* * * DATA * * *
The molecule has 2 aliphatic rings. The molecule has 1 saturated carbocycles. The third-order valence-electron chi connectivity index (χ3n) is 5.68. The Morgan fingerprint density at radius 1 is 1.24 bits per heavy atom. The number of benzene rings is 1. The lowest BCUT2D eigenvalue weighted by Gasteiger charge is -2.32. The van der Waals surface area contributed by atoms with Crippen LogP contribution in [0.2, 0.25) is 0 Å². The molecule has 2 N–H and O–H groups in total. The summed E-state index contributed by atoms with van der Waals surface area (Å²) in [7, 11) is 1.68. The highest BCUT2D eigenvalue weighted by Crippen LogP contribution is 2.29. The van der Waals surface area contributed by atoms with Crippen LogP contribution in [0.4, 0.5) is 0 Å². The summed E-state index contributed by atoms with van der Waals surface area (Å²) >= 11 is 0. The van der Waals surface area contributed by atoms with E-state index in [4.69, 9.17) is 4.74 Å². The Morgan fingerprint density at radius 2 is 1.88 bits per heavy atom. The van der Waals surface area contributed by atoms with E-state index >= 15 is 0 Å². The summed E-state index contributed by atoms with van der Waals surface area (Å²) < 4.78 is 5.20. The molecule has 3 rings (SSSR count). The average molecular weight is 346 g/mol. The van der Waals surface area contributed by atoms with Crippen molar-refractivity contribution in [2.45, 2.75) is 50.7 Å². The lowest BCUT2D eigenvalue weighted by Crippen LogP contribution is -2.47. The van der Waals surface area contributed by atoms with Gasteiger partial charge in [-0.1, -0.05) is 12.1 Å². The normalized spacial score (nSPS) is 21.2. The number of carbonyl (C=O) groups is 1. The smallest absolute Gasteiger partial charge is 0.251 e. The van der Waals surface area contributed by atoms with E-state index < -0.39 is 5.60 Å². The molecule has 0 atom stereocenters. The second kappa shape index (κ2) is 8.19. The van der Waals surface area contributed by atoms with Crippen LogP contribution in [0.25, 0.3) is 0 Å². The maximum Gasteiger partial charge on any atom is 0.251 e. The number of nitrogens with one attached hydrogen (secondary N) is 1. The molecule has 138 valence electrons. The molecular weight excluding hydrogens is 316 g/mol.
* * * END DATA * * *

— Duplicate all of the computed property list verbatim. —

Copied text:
The molecule has 2 aliphatic rings. The molecule has 1 saturated carbocycles. The third-order valence-electron chi connectivity index (χ3n) is 5.68. The Morgan fingerprint density at radius 1 is 1.24 bits per heavy atom. The number of benzene rings is 1. The lowest BCUT2D eigenvalue weighted by Gasteiger charge is -2.32. The van der Waals surface area contributed by atoms with Crippen LogP contribution in [0.2, 0.25) is 0 Å². The molecule has 2 N–H and O–H groups in total. The summed E-state index contributed by atoms with van der Waals surface area (Å²) in [7, 11) is 1.68. The highest BCUT2D eigenvalue weighted by Crippen LogP contribution is 2.29. The van der Waals surface area contributed by atoms with Crippen LogP contribution in [0.4, 0.5) is 0 Å². The summed E-state index contributed by atoms with van der Waals surface area (Å²) >= 11 is 0. The van der Waals surface area contributed by atoms with E-state index in [4.69, 9.17) is 4.74 Å². The Morgan fingerprint density at radius 2 is 1.88 bits per heavy atom. The van der Waals surface area contributed by atoms with E-state index >= 15 is 0 Å². The summed E-state index contributed by atoms with van der Waals surface area (Å²) < 4.78 is 5.20. The molecule has 3 rings (SSSR count). The average molecular weight is 346 g/mol. The van der Waals surface area contributed by atoms with Crippen molar-refractivity contribution in [2.45, 2.75) is 50.7 Å². The lowest BCUT2D eigenvalue weighted by Crippen LogP contribution is -2.47. The van der Waals surface area contributed by atoms with Gasteiger partial charge in [-0.1, -0.05) is 12.1 Å². The normalized spacial score (nSPS) is 21.2. The number of carbonyl (C=O) groups is 1. The smallest absolute Gasteiger partial charge is 0.251 e. The van der Waals surface area contributed by atoms with E-state index < -0.39 is 5.60 Å². The molecule has 0 atom stereocenters. The second kappa shape index (κ2) is 8.19. The van der Waals surface area contributed by atoms with Crippen LogP contribution in [0.25, 0.3) is 0 Å². The maximum Gasteiger partial charge on any atom is 0.251 e. The number of nitrogens with one attached hydrogen (secondary N) is 1. The molecule has 138 valence electrons. The molecular weight excluding hydrogens is 316 g/mol.